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The Love of God as the Fulfillment of all the Commandments

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The Love of God as the Fulfillment of all the commandments - St Shenouda Monastery Pimonakhos Articles

The love of God is not something that is taught, for we do not learn from another to rejoice in the light or to desire life, nor has anyone taught us to love our parents or nurses. In the same way and even to a far greater degree it is true that instruction in divine law is not from without, but, simultaneously with the formation of the creature—man, I mean—a kind of rational force was implanted in us like a seed, which by an inherent tendency, impels us toward love. This gem is then received into account in the school of God’s commandments, where it is wont to be carefully cultivated and skillfully nurtured and thus, by the grace of God, brought to its full perfection. Wherefore, we, also, approving your zeal as essential for reaching the goal, shall endeavor with the help of God and the support of your prayers and as power is given us by the Spirit, to enkindle the spark of divine love latent within you.

Now, it is necessary to know that, although this is only one virtue, yet, by its efficacy, it comprises and fulfills every commandment. “If anyone love me,” says the Lord, “he will keep my commandments.” (Jn 14:23) And again: “On these two commandments dependent the whole law and the prophets.” (Mat 22:40). Yet, we shall not undertake at this time to carry our discourse to its complete development (for in so doing, we should, inadvertently, make our discussion of one portion of the commandments embrace a full treatment of them), but, insofar as it is fitting and relevant to the present purpose, we shall exhort you regarding the love we owe to God.

First, however, we shall establish the fact that we have already received from God the power to fulfill all the commandments given us by Him, so that we may not take our obligation in bad part, as though something quite strange and unexpected were being asked of us, and that we may not become filled with conceit, as if we were paying back something more than had been given us. By means of this power, rightly and properly used, we pass our entire lives holily and virtuously, but through a perverted use of it we gradually fall prey to vice. Now, this is the definition of vice: the wrong use, in violation of the Lord’s command, of what has been given us by God for a good purpose. Similarly, the definition of the virtue which God requires of us is: the use with a good conscience of these same gifts in accordance with the Lord’s command. This being the case, we shall apply the same principle also to charity. Having received, therefore, a command to love God, we have possessed the innate power of loving from the first moment of our creation. Of this, no external proof is required, since anyone can discover it of himself and within himself. We are by nature desirous of beautiful things, even though individual conceptions of the beautiful differ widely.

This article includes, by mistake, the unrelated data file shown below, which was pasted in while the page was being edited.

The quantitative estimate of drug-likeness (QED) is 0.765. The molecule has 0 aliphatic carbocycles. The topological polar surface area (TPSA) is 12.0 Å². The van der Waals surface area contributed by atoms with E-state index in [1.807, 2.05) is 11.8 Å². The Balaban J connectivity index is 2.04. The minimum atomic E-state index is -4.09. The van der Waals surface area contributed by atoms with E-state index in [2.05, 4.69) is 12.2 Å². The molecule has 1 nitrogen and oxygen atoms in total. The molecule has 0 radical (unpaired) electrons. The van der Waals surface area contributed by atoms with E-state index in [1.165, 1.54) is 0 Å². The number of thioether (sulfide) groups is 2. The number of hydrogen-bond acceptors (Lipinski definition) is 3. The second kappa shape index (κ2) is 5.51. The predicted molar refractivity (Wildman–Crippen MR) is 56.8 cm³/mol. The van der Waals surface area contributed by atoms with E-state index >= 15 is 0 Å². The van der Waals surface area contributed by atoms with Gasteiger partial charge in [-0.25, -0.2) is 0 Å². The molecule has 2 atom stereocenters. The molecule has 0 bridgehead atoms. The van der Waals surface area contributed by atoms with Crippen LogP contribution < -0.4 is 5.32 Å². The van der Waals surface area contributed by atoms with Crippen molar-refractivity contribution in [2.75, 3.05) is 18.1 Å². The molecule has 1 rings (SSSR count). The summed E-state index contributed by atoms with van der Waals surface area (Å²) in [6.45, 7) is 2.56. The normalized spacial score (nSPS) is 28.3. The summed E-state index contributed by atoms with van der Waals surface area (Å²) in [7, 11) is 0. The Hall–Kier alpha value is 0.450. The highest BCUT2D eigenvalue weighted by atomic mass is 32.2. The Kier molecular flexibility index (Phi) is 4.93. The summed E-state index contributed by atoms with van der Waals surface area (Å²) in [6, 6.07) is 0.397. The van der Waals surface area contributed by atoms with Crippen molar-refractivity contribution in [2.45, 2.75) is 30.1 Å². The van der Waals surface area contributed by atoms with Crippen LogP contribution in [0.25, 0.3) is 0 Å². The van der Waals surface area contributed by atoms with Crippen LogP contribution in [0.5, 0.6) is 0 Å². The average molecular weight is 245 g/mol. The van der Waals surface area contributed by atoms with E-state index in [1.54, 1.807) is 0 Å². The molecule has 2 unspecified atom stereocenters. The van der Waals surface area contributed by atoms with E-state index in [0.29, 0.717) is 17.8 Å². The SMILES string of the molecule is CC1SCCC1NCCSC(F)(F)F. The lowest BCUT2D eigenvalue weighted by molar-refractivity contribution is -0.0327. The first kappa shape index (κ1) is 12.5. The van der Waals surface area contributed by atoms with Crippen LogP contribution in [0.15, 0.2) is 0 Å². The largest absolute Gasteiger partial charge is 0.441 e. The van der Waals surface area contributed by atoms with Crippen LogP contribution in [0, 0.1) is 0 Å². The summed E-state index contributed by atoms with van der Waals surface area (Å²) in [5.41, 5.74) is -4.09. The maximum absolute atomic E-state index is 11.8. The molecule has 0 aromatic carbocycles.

Furthermore, we possess—without being taught—a love for those who are near and dear to us, and we spontaneously render to our benefactors a full measure of good will. Now, what is more admirable than Divine Beauty? What reflection is sweeter than the thought of the magnificence of God? What desire of the soul is so poignant and so intolerably keen as that desire implanted by God in a soul purified from all vice and affirming with sincerity, “I languish with love.” Totally ineffable and indescribable are the lightning flashes of Divine Beauty. Words do not adequately convey nor is the ear capable of receiving knowledge of them. The rays of the morning star, or the brightness of the moon, or the light of comparison with that splendor and these heavenly bodies are more inferior to the true light than is the deep darkness of night, gloomy and moonless, to brightest noonday.

This Beauty, invisible to the eyes of the flesh, is apprehended by the mind and soul alone. Whenever it cast its light upon any of the saints, it left them with an intolerable pain of longing, and they would say, weary of life on earth: “Woe is me that my sojourning is prolonged,” “when shall I come and appear before the face of God?” and again: “to be dissolved and to be with Christ, a thing by far the better” also: “my soul bath thirsted after the strong living God” and “Now thou dost dismiss thy servant, O Lord.” Since they felt the burden of this present life as an imprisonment, they were scarcely able to contain themselves under the impulses which the touch of Divine Love had made to stir within their souls. Indeed, by reason of their insatiable eagerness to enjoy the vision of Divine Beauty, they prayed that contemplation of the joy of the Lord would last as long as the whole of eternal life. Men are by nature, then, desirous of beauty. But, that which is truly beautiful and desir-able is the good. Now, the good is God, and, since all creatures desire good, therefore, all creatures desire God.

(From St Basil’s Long Rules)